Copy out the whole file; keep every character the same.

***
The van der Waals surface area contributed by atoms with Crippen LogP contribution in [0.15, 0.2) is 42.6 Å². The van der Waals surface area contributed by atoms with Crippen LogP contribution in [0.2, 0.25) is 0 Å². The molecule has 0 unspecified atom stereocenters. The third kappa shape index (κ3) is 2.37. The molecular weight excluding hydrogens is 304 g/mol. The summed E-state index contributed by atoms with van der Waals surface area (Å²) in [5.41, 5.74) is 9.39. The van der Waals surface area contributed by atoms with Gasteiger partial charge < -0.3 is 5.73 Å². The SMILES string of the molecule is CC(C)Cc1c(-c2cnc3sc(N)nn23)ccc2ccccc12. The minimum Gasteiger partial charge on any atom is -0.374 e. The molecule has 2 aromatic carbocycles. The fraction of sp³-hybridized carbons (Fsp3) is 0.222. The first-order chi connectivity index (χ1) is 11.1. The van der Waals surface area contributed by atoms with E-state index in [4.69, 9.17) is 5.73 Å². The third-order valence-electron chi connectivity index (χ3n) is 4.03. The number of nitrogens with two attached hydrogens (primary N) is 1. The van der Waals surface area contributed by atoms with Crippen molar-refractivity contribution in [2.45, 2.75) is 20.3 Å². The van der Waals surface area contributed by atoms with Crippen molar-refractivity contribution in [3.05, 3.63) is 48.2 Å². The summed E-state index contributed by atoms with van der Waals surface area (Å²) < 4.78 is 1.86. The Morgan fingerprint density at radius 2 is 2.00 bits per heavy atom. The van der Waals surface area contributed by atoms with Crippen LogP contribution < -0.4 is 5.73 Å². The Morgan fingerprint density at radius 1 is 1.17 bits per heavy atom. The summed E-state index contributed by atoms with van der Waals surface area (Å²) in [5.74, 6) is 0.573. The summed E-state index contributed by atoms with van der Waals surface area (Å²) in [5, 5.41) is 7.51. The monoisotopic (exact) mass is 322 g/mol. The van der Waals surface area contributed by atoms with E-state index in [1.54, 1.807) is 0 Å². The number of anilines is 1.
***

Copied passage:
The van der Waals surface area contributed by atoms with Crippen LogP contribution in [0.15, 0.2) is 42.6 Å². The van der Waals surface area contributed by atoms with Crippen LogP contribution in [0.2, 0.25) is 0 Å². The molecule has 0 unspecified atom stereocenters. The third kappa shape index (κ3) is 2.37. The molecular weight excluding hydrogens is 304 g/mol. The summed E-state index contributed by atoms with van der Waals surface area (Å²) in [5.41, 5.74) is 9.39. The van der Waals surface area contributed by atoms with Gasteiger partial charge < -0.3 is 5.73 Å². The SMILES string of the molecule is CC(C)Cc1c(-c2cnc3sc(N)nn23)ccc2ccccc12. The minimum Gasteiger partial charge on any atom is -0.374 e. The molecule has 2 aromatic carbocycles. The fraction of sp³-hybridized carbons (Fsp3) is 0.222. The first-order chi connectivity index (χ1) is 11.1. The van der Waals surface area contributed by atoms with E-state index in [4.69, 9.17) is 5.73 Å². The third-order valence-electron chi connectivity index (χ3n) is 4.03. The number of nitrogens with two attached hydrogens (primary N) is 1. The van der Waals surface area contributed by atoms with Crippen molar-refractivity contribution in [2.45, 2.75) is 20.3 Å². The van der Waals surface area contributed by atoms with Crippen molar-refractivity contribution in [3.05, 3.63) is 48.2 Å². The summed E-state index contributed by atoms with van der Waals surface area (Å²) < 4.78 is 1.86. The Morgan fingerprint density at radius 2 is 2.00 bits per heavy atom. The van der Waals surface area contributed by atoms with Crippen LogP contribution < -0.4 is 5.73 Å². The Morgan fingerprint density at radius 1 is 1.17 bits per heavy atom. The summed E-state index contributed by atoms with van der Waals surface area (Å²) in [5.74, 6) is 0.573. The summed E-state index contributed by atoms with van der Waals surface area (Å²) in [5, 5.41) is 7.51. The monoisotopic (exact) mass is 322 g/mol. The van der Waals surface area contributed by atoms with E-state index in [1.54, 1.807) is 0 Å². The number of anilines is 1.